Latest travel data show why induced demand remains just a theory

Our usually gridlocked highways are unrecognizable today. The COVID-19 outbreak and quarantine have left them eerily vacant. On the one hand, they are now the roads we’ve all been dreaming about while sitting in stop-and-go traffic on our way to work. On the other hand, these empty roads are a reminder of the people we cannot visit, the places we cannot take our children to, and the jobs that have been changed or lost.

As of March 27, the Washington State Department of Transportation (WSDOT) reports traffic volumes have been cut in half or more across the Puget Sound region.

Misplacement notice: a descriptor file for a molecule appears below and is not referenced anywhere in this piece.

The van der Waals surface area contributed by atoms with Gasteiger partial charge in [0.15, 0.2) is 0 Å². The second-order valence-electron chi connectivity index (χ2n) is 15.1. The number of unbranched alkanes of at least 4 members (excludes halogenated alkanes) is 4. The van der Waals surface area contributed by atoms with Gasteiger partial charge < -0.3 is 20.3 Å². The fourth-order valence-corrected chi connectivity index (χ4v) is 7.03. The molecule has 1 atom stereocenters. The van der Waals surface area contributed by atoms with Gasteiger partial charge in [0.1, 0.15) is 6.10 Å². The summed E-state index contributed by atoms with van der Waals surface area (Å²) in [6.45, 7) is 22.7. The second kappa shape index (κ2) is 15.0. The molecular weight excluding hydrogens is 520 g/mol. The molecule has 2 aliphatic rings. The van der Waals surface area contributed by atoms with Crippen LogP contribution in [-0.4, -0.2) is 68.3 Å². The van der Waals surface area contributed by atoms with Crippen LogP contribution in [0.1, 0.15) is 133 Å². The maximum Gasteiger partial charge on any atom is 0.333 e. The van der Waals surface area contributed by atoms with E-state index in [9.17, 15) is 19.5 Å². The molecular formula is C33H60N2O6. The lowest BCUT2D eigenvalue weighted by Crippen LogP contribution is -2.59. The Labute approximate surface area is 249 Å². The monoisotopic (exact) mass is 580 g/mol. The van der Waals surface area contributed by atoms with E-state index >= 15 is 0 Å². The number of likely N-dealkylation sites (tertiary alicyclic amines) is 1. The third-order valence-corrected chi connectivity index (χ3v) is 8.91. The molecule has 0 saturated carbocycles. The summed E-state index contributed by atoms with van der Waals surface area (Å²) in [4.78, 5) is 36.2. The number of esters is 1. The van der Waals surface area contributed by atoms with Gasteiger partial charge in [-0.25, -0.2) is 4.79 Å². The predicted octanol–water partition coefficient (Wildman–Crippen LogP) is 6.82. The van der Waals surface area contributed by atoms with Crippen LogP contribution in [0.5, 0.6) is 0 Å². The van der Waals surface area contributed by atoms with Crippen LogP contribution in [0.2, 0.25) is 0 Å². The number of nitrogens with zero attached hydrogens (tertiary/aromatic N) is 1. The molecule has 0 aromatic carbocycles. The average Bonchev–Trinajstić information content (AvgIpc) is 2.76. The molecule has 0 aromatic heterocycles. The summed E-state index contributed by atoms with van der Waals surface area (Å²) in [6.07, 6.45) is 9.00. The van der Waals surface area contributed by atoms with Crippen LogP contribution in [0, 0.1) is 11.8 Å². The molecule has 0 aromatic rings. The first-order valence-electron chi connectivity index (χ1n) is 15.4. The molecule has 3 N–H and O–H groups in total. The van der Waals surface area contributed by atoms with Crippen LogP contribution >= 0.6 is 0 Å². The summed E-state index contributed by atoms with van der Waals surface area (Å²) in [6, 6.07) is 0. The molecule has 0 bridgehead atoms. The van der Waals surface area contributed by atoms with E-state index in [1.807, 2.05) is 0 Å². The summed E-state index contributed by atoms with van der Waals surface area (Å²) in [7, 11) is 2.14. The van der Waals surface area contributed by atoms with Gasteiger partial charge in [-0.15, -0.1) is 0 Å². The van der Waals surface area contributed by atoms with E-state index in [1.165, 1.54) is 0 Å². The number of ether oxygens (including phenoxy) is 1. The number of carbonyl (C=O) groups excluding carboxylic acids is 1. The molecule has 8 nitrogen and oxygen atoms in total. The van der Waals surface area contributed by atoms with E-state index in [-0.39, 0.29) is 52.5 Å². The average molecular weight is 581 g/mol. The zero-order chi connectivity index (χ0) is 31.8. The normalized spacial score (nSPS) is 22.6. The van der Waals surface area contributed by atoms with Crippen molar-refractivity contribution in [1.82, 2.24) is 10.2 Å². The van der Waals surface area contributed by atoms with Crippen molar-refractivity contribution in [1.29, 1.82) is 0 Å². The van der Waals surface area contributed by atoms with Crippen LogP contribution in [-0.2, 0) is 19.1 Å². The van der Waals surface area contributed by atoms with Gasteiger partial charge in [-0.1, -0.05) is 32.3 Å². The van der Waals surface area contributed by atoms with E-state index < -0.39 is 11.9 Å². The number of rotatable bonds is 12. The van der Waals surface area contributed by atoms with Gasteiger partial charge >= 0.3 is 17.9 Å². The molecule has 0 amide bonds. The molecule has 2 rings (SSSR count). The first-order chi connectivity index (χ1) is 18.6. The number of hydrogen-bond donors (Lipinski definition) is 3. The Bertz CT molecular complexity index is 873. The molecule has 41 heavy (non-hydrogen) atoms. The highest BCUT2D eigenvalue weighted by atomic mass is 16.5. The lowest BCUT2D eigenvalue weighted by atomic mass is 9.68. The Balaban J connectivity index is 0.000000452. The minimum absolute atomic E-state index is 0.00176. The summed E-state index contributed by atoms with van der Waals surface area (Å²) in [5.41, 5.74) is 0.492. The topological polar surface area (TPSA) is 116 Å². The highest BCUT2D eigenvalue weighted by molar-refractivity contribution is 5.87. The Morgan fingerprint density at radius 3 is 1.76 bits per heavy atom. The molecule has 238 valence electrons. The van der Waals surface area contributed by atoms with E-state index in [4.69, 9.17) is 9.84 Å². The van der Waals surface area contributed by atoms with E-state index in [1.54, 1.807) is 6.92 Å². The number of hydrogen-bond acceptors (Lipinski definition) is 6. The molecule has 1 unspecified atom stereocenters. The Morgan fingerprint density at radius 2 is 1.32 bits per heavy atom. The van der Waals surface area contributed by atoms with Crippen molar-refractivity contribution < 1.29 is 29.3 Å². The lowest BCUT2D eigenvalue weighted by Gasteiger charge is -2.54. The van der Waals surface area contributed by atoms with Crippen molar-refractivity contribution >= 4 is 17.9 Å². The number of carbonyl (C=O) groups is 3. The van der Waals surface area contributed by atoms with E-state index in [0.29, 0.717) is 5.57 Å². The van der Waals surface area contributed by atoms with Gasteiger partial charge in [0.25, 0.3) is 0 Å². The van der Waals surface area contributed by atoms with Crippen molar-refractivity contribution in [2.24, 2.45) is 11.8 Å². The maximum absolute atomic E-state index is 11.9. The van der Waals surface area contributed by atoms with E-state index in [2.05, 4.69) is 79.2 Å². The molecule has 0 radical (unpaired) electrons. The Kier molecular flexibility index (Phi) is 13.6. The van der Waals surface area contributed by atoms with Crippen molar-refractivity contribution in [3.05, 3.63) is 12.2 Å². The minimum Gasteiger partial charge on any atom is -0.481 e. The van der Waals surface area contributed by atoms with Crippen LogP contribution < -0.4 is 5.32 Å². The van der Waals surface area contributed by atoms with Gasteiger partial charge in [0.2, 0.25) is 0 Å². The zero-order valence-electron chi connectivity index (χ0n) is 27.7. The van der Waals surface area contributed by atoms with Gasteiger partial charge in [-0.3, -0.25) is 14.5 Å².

For the week of March 16, the morning commute on I-405 through Bellevue, compared to February data, saw traffic volumes drop by 35 percent. Traffic volumes declined by 45 percent on I-90, and by 60 percent on State Route 520.

After the Governor issued a shelter-in-place order on March 23, traffic volumes plummeted even further. On I-405, traffic volumes dropped by 65 percent, on I-90 by 65 percent, and on State Route 520 by a remarkable 77 percent. Traffic on I-5 in Everett declined by 56 percent.